In addition, more big private equity companies are becoming engaged as asset users, Prehm said, with some shipowners improving liquidity by chartering vessels to operators with a purchase option at the end of the lease term.
Hannes Hollaender, Toepfer’s managing partner and co-owner, who has been with the company 20 years, said many financing banks have disappeared from shipping after having lost money at a time of overabundance of vessels in the global fleet.
Now, Hollaender said, with diverse financing and equity available, shipyards are getting busy building again, but, rather than focusing upon multipurpose vessels to serve the breakbulk market, it seems most are preferring to churn out containerships and tankers, which, he said, are simpler and more profitable to build.
“Being in a niche market is always a difficult situation,” said Hollaender’s colleague, Prehm. “There is limited transparency in the market, and it is more difficult to find financing.”
Andrew Graham, chairman of London-based Infinity Maritime, said his company’s approach to financing the environmentally conscious vessels demanded by emissions-reduction initiatives such as the Poseidon Principles entails an asset digitization platform, providing fractionalized ownership and facilitating sustainable equity finance for a maritime ecosystem optimized to meet environmental, social and governance – or ESG – criteria.
Furthermore, Graham said, Infinity’s technology furnishes a secondary market, enabling investors to adjust their positions as market conditions evolve.
“Traditional sources of finance are less available to small and medium-size operators, and new capital needs to come into the industry to help accelerate the development of newer, more sustainable technologies,” Graham said.
“The global credit crunch combined with new banking regulations has caused the lack of finance available to small and medium operators,” Graham added. “However, the pandemic has resulted in greater demand for breakbulk cargo, as the global economy bounces back.”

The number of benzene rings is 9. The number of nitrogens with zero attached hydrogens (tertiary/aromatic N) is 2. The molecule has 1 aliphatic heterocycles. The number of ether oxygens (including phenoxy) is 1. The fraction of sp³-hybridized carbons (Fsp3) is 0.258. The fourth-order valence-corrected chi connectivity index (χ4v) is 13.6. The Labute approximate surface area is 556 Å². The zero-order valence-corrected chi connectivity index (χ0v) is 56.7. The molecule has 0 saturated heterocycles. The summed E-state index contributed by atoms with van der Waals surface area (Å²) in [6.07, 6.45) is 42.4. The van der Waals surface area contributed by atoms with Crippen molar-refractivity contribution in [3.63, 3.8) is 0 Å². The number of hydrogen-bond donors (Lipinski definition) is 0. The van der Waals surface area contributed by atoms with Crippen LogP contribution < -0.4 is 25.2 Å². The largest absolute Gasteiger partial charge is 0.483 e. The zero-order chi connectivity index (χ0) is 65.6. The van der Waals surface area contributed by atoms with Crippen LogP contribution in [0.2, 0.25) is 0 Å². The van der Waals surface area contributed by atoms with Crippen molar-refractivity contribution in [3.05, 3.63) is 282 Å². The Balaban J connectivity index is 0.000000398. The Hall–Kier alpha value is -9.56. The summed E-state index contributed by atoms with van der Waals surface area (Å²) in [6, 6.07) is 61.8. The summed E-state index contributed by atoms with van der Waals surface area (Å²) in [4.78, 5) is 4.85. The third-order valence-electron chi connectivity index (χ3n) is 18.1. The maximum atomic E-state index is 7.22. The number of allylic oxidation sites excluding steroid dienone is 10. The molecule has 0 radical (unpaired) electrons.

ESG is ‘Blessing, Curse’
According to Karatzas, ESG requirements present both challenges and opportunities.
“In a sense, ESG is both a blessing and a curse,” Karatzas said. “Clearly it’s a blessing as it forces companies and operators to consider cleaner and more responsible practices, practices that are better for people as consumers and employees, better for society and better for the environment.
“On the other hand,” he said, “it’s a clear disruption for the way business has been done for a long time, and there is change afoot that companies have to face. As always with change, there is risk not only with making the change, but also making the right change or just the right degree of change.
“There may be companies that will see ESG as another business fad and they may ignore it because shipping has a long tradition and it worked in the past,” Karatzas said. “We would think that would be a dangerous approach.”
Governments, banks, non-governmental organizations and charterers have been taking steps to encourage shipowners and operators to adopt ESG tenets, sometimes offering preferential financing for just such aspirants, Karatzas said, noting that Covid-19 has also been a catalyst for companies and consumers to change and demand more accountability.